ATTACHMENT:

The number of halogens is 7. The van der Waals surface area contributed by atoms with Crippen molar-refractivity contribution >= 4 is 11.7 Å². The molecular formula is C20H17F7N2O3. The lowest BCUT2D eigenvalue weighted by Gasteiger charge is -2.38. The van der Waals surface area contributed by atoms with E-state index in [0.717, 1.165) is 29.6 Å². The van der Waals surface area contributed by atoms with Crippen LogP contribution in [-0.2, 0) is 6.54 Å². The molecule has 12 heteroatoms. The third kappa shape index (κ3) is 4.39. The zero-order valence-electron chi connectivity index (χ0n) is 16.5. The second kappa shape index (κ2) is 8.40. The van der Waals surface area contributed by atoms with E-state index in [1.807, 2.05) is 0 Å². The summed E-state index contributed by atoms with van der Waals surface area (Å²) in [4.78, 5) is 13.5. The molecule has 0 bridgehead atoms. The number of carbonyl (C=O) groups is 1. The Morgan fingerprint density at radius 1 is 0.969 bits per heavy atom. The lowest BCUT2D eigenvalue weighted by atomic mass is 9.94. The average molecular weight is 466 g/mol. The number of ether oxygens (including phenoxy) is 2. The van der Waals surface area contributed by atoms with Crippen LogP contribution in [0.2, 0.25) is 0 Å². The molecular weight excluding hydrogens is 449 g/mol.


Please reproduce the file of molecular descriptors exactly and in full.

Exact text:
The number of halogens is 7. The van der Waals surface area contributed by atoms with Crippen molar-refractivity contribution >= 4 is 11.7 Å². The molecular formula is C20H17F7N2O3. The lowest BCUT2D eigenvalue weighted by Gasteiger charge is -2.38. The van der Waals surface area contributed by atoms with E-state index in [0.717, 1.165) is 29.6 Å². The van der Waals surface area contributed by atoms with Crippen LogP contribution in [-0.2, 0) is 6.54 Å². The molecule has 12 heteroatoms. The third kappa shape index (κ3) is 4.39. The zero-order valence-electron chi connectivity index (χ0n) is 16.5. The second kappa shape index (κ2) is 8.40. The van der Waals surface area contributed by atoms with E-state index in [1.807, 2.05) is 0 Å². The summed E-state index contributed by atoms with van der Waals surface area (Å²) in [4.78, 5) is 13.5. The molecule has 0 bridgehead atoms. The number of carbonyl (C=O) groups is 1. The Morgan fingerprint density at radius 1 is 0.969 bits per heavy atom. The lowest BCUT2D eigenvalue weighted by atomic mass is 9.94. The average molecular weight is 466 g/mol. The number of ether oxygens (including phenoxy) is 2. The van der Waals surface area contributed by atoms with Crippen LogP contribution in [0.2, 0.25) is 0 Å². The molecular weight excluding hydrogens is 449 g/mol.